Believe it or not, one of the engineers who built the lunar module for the Apollo 12, the second moon landing, snuck aboard a tiny ceramic chip containing original artwork by six of the American art world's biggest names, including Andy Warhol, Claes Oldenburg and Robert Rauschenberg, creating a permanent miniature art museum on the moon.
The tiny tile holding all six pieces -- which is only three-quarters of an inch by half an inch -- was affixed to one of the legs on the lunar module.
But now, the whole picture of how the mini museum made it to the moon is coming to light thanks to the PBS series "History Detectives," which has its 8th season premiere on June 21.
The show features four history experts who track down the history of obscure artifacts sent in by readers.
In this case, series host and historian Gwendolyn Wright found out about this piece of history from Jade Dellinger, a Florida-based art curator who bought a reproduction of the tile via an online auction.
Wright admits she was skeptical about the tile's provenance, but after all the research now admits it's one of the "strangest, most exciting" experiences of her life.
"I will never think of the moon in the same way again," Wright said. "This case truly surprised me. What I thought seemed impossible, at first, became an amazing story of art winning its place alongside science, and some playful innovation that is sure to intrigue history buffs, space lovers and art aficionados alike."
As artworks go, none of the pieces here are going to stand next to these artists' greatest works. For instance, the Warhol piece is basically his initials made to look like a rocket or a phallic symbol depending on your mindset, and Rauschenburg's contribution is a single minimalist line. Meanwhile, David Novros and John Chamberlain contributed drawings that look like circuitry.
The artists did normal-sized pieces and then Bell Laboratories scientist Fred Waldhauer reduced the artists' sketches and imprinted them onto the ceramic wafer using state-of-the-art technology of the time. Waldhauer made a number of tiles -- one for the lunar module, and copies as souvenirs for the artists and other participants.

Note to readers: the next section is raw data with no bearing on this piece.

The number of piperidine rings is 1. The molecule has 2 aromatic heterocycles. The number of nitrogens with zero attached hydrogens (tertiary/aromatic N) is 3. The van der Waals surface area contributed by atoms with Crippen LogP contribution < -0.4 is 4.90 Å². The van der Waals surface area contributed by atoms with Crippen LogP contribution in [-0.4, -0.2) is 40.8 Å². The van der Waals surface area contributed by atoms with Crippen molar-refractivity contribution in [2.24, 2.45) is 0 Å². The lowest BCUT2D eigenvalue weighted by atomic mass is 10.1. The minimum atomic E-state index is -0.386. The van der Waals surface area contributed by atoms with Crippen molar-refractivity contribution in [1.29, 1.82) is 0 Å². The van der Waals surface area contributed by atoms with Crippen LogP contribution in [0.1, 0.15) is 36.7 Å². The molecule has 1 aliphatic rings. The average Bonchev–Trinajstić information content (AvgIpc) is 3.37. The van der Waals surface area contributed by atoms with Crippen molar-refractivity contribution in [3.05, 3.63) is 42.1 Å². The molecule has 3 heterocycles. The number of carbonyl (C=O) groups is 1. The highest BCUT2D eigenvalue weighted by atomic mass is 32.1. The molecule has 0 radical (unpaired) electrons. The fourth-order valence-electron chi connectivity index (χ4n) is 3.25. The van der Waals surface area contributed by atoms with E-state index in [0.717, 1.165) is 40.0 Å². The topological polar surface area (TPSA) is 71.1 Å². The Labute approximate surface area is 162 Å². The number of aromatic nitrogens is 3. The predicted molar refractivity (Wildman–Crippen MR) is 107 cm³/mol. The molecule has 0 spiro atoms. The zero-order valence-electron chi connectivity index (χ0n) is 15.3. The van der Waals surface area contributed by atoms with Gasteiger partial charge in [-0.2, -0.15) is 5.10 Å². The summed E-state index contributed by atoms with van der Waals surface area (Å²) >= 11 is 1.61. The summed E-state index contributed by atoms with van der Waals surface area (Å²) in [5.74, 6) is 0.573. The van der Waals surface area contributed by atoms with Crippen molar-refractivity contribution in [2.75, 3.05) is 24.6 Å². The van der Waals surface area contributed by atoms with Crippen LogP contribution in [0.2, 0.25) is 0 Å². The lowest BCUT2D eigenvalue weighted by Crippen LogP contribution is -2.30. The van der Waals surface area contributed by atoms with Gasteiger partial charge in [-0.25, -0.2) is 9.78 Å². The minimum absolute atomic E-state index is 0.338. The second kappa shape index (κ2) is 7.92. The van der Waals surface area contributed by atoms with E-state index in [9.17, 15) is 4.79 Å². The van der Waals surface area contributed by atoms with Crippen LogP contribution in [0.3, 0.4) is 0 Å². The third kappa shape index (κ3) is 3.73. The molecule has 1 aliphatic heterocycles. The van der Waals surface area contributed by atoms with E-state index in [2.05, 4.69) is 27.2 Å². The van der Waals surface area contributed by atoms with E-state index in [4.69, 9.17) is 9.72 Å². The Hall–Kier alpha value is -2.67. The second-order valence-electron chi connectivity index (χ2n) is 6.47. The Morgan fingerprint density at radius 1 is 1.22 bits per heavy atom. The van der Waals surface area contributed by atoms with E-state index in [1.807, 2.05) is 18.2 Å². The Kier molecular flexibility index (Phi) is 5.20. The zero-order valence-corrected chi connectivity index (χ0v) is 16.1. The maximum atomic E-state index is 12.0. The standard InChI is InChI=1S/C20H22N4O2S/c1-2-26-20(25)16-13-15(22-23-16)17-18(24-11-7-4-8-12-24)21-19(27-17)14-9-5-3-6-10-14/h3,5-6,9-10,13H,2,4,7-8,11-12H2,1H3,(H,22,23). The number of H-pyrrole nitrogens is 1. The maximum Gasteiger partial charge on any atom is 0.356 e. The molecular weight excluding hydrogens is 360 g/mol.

But to Wright, the real story isn't the quality of the art -- it's the bravery of the engineers who decided it was important that art, one of the things that separates mankind from the animals, should be represented on the moon.
"I had this image of NASA being totally controlled, but I realized once again that no bureaucracy has complete control," Wright said. "Engineers are seen as dull, but they're always playing around. That's how you get new things -- by breaking the rules."
Myers actually tried to get the art aboard Apollo 12 by going through normal channels, but while NASA officials never said no, they never said yes, either, leaving the project in limbo. That is, until a contact hooked him up with the mysterious "John F.," an aerospace engineer who worked on the rocket.
This "unknown solderer," as some people call him, promised to send Myers a telegram when the mini museum was stuck onto the craft. Shortly before the rocket launch was set to begin, he got one, reading, "You're on. A-OK. All systems are go," and signed "John F."
While the real identity of John F. remains a mystery, Richard Kupczyk, the Grumman launch pad foreman for the Apollo 12 mission, suggests it may be a pseudonym to protect the engineer's real identity; he imagines the name was chosen as a nod to John F. Kennedy, the president who championed the space program.
"There were 68 technicians who worked on the project, but NASA tried to control everything," Kupczyk said.
However, "try" is the operative word. Astronauts, like Alan Bean, who piloted the Apollo 12 lunar module, and mission commander Charles "Pete" Conrad were allowed to bring personal items from home -- and the engineers also wanted in on the fun.
The engineers snuck these personal items by tucking them in the 16 layers of mylar blankets that protected the spacecraft from heat and cold during its journey.
"Some people would put a picture of their wife in there," Kupczyk said. "I actually was terminated for creating a giant sign that said 'Congratulations' and sneaking it aboard.
Kupczyk said the engineers were celebrating the successful landing of Apollo 12 with some cocktails and one of the engineers who was a little drunk mentioned the sign to a reporter who then quizzed someone else.
The resulting news story cost Kupczyk his job -- for two weeks.
"They called me up two weeks after firing me and hired me back because there wasn't anybody who could do what I did," Kupczyk said. "There was an envelope in my desk with the money I would have earned. The other guys took a collection so I wouldn't lose money.
"It's funny. Forty years ago, I got fired and now they put me on the news," he added.
Wright says stories like Kupczyk's are the best part of her job, and brought back the uniqueness of the moon landings.
She believes that in the 41 years since the Apollo 11 mission, people have lost sight of how extraordinary an achievement the moon landing was. She figures it's because the focus is on the astronauts, not the engineers who made it possible.
"I think the reason why the moon landings haven't had as much resonance as they should is because the men who were chosen to be astronauts were the least interesting men," she said.
"But with good reason. They were sent to do a specific mission and follow orders. They'd never let guys like Kupczyk on the moon."